Location, location, location
“The three most important things about real estate are location, location, location.” ~Real Estate Axiom
The interesting thing about the extension of the once-fixed Internet to mobile smart phones is how location-based everything is becoming. From real-time directions and trip tracking on Google Maps to checking in on Foursquare once we reach our destination, we have become creatures of Global Positioning System (GPS) habit. No wonder we feel lost without our smart phones these days.
I was a GPS geek—well, actually, a GIS (Geographic Information Systems) geek—long before GPS-enabled smart phones were cool. In the Dark Ages before GPS phones, we were forced to calculate our geographic location with clunky units the size of large backpacks. Before Google Earth made GIS available to the masses inexpensively or at no charge, we toiled under complicated “vertical market” applications with expensive software licenses. (Before this, there was the realm of actual acetate overlays, but I will leave this manual epoch to those studying GIS prehistory.)
The first terabyte-sized storage device I ever saw was used for storing GIS maps at the government agency where I once worked. There, I first saw the awesome power in tying real-world data to maps, which is a pretty good simple definition for GIS. If you can geo-reference data, you have a lever by which you can move the world.
It is probably clear even to non-GIS users how maps tied to—and drawn from—databases can be used to save the planet in ways such as identifying ecologically-sensitive areas, species boundaries, and floodplains. But what does GIS have to do with green building (other than, perhaps, where not to site the building)?
Quite a lot, it turns out. Especially if you include related fields such as Computer-Assisted Drafting (CAD —think Google Sketchup) and Building Information Modeling (BIM). Location-based tools not only help you site your building; they help you build it virtually and even test its efficiency and performance using real-world environmental factors from your chosen location.
But even the best-laid building plans can be sabotaged by mice and men. We’ve all heard horror stories of marvelous design and technology going out the window when people actually moved into a building and began ignoring, circumventing, or even sabotaging cleantech features. Well, it turns out that location-based technology can help with these problems, too. Today’s building monitors and software can keep track of where building occupants are and what they are doing, allowing building managers to better plan for, respond to, and intervene when necessary, to keep building efficiency goals on-track. (It also helps that we have learned that educating employees while simultaneously giving them more control over their workspace environment avoids the need for “Big Brother”-style controls.)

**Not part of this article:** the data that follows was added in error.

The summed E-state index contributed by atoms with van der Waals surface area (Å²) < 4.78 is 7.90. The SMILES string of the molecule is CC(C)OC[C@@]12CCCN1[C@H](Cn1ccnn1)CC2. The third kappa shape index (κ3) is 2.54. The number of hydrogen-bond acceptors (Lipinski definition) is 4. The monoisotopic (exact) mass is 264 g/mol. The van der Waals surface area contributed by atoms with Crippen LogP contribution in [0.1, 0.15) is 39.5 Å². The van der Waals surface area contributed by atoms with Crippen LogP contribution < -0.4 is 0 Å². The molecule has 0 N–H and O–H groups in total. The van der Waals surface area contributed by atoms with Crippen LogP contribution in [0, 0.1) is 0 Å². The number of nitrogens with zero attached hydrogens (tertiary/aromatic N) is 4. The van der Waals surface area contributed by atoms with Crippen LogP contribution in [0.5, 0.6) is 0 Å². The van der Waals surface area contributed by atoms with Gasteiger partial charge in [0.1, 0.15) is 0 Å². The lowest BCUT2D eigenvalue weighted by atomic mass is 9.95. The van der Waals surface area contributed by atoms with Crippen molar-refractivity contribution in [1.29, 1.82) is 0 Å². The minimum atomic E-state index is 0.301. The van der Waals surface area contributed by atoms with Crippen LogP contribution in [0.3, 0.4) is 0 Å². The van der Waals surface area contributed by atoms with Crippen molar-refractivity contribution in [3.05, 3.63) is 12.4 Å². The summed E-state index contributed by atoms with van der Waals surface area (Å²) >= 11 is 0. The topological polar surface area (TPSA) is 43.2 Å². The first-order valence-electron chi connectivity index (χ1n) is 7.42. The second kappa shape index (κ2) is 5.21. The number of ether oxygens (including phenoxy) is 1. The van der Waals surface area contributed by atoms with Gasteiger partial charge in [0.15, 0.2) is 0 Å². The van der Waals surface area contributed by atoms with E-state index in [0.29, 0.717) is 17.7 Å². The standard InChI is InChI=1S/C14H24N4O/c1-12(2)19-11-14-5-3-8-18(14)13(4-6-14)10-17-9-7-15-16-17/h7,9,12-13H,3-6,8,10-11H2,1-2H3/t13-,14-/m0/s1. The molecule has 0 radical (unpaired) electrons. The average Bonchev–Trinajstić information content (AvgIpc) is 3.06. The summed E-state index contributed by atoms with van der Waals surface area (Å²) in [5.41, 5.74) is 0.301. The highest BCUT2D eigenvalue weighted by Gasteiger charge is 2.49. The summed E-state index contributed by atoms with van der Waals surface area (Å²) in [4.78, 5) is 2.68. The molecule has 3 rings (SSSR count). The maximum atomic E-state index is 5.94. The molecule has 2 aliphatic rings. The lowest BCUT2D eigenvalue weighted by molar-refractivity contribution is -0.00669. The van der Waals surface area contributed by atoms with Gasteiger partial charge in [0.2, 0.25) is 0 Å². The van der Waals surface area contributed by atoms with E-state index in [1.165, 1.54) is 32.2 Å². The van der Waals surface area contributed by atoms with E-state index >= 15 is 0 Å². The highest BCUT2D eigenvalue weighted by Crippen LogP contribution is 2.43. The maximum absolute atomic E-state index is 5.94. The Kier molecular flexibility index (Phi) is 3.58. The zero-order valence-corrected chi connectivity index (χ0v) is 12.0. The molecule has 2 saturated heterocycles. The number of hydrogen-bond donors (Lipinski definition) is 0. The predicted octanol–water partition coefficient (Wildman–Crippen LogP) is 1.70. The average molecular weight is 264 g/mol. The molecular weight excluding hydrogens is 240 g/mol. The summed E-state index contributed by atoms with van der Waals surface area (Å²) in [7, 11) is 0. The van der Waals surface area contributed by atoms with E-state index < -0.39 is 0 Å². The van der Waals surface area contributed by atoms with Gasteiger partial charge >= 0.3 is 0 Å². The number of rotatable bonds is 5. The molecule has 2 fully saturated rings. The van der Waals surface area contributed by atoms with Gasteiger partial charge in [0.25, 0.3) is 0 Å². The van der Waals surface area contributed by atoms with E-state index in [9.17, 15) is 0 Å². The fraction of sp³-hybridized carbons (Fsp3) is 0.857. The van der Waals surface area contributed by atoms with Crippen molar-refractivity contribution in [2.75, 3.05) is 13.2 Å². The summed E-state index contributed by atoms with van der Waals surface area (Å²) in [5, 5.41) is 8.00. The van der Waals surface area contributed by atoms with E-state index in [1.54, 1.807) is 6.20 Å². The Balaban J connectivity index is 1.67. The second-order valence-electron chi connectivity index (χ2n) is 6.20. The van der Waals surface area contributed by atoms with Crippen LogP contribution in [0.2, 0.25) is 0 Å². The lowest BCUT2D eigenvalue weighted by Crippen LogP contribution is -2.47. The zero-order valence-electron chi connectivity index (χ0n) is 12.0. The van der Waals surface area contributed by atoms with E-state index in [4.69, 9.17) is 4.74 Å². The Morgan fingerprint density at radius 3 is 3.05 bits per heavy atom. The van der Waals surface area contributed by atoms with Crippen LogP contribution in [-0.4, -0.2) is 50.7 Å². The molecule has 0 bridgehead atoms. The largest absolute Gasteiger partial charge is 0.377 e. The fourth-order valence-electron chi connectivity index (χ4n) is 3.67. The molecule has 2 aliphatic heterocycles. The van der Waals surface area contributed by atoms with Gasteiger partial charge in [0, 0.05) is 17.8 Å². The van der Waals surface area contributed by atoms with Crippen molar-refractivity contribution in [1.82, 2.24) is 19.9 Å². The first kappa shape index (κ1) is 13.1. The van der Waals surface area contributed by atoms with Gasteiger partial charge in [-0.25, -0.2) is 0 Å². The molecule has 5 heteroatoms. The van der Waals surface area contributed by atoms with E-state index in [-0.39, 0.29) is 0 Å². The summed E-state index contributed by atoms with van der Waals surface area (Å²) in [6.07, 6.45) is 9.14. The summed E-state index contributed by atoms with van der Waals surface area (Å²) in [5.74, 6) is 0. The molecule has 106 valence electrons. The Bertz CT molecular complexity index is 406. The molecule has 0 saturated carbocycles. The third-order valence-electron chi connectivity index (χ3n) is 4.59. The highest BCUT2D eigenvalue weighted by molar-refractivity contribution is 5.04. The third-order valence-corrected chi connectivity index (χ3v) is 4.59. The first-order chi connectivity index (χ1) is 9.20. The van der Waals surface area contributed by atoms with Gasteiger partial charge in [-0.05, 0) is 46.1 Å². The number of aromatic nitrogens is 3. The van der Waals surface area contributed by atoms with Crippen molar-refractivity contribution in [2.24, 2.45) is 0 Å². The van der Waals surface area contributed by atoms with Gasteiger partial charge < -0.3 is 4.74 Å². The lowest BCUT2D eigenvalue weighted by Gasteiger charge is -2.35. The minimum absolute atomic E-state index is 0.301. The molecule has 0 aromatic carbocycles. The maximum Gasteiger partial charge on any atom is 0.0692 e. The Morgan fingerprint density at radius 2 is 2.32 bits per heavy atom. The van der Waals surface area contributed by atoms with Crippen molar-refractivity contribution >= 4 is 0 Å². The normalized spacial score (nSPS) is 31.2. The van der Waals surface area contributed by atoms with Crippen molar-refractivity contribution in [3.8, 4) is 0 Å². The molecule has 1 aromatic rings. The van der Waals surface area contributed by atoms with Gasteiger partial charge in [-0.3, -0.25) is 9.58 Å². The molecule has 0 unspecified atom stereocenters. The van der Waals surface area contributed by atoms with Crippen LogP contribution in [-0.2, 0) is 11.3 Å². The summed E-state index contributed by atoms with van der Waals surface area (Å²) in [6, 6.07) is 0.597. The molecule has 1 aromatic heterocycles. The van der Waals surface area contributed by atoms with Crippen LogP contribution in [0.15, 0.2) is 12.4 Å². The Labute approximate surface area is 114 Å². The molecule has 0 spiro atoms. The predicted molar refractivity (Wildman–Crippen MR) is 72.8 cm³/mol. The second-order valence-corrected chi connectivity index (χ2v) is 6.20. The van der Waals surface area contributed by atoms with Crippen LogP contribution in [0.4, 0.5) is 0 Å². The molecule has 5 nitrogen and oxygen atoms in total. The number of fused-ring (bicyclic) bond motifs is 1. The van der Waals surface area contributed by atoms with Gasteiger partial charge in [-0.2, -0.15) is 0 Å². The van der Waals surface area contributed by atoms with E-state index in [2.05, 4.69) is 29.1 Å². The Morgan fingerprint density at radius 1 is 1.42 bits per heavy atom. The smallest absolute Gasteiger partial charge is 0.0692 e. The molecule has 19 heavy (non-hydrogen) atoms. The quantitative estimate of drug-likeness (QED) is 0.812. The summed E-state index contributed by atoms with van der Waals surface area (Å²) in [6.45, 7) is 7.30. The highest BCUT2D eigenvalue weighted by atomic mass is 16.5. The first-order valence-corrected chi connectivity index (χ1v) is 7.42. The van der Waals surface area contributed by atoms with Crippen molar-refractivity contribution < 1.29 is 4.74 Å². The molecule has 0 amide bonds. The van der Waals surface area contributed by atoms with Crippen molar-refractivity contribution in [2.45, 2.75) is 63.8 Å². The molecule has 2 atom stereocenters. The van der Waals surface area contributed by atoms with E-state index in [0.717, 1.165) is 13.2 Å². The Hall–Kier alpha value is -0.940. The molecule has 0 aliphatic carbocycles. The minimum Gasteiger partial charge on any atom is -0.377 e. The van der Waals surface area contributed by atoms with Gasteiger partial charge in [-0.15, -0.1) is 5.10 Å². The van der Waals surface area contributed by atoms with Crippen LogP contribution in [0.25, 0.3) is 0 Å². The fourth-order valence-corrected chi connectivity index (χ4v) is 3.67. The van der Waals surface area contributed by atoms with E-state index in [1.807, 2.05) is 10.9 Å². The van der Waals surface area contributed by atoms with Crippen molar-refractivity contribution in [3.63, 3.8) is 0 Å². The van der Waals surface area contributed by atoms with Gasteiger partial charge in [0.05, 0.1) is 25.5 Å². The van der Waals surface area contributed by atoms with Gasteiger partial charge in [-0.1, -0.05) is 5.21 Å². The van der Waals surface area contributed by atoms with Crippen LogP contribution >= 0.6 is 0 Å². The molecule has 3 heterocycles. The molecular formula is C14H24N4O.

Here are some recent exciting developments involving green buildings and location-based technologies:
- The Honest Buildings real estate network—dubbed “Facebook for buildings”—is releasing data on more than 15,000 commercial and mixed-use buildings in the D.C. metro area in order to provide transparency and encourage competition for energy-efficient buildings.
- The Green Building Information Gateway has similar aims, but is nationwide and LEED-specific.
- Esri’s GIS for Facilities Management page lists success stories and other links involving GIS technology throughout the lifecycle of a facility for facilities managers.
- Finally, here is a short YouTube video example of Merging Facility Data with GIS and BIM.
Here at Education Corporation of America, we are actively engaging these technologies to manage our own facilities, from HVAC and lighting controls with night and weekend setbacks, through our first energy information system with public dashboard at Ecotech Institute. Are you utilizing some combination of GIS, CAD, and BIM to plan and manage your buildings? If so, we would like to share stories and hear what you have learned.
Kyle Crider is Manager – Environmental Operations at Ecotech Institute and Education Corporation of America. He holds a Master of Public Administration degree with a double-emphasis in Urban Planning & Policy Analysis. He is also a Leadership in Energy and Environmental Design Accredited Professional, Neighborhood Development (LEED AP ND). He is currently in the Interdisciplinary Engineering Ph.D. Program at the University of Alabama at Birmingham. The opinions expressed in this blog are those of the author and not necessarily those of Ecotech Institute or Education Corporation of America. Email Kyle at email@example.com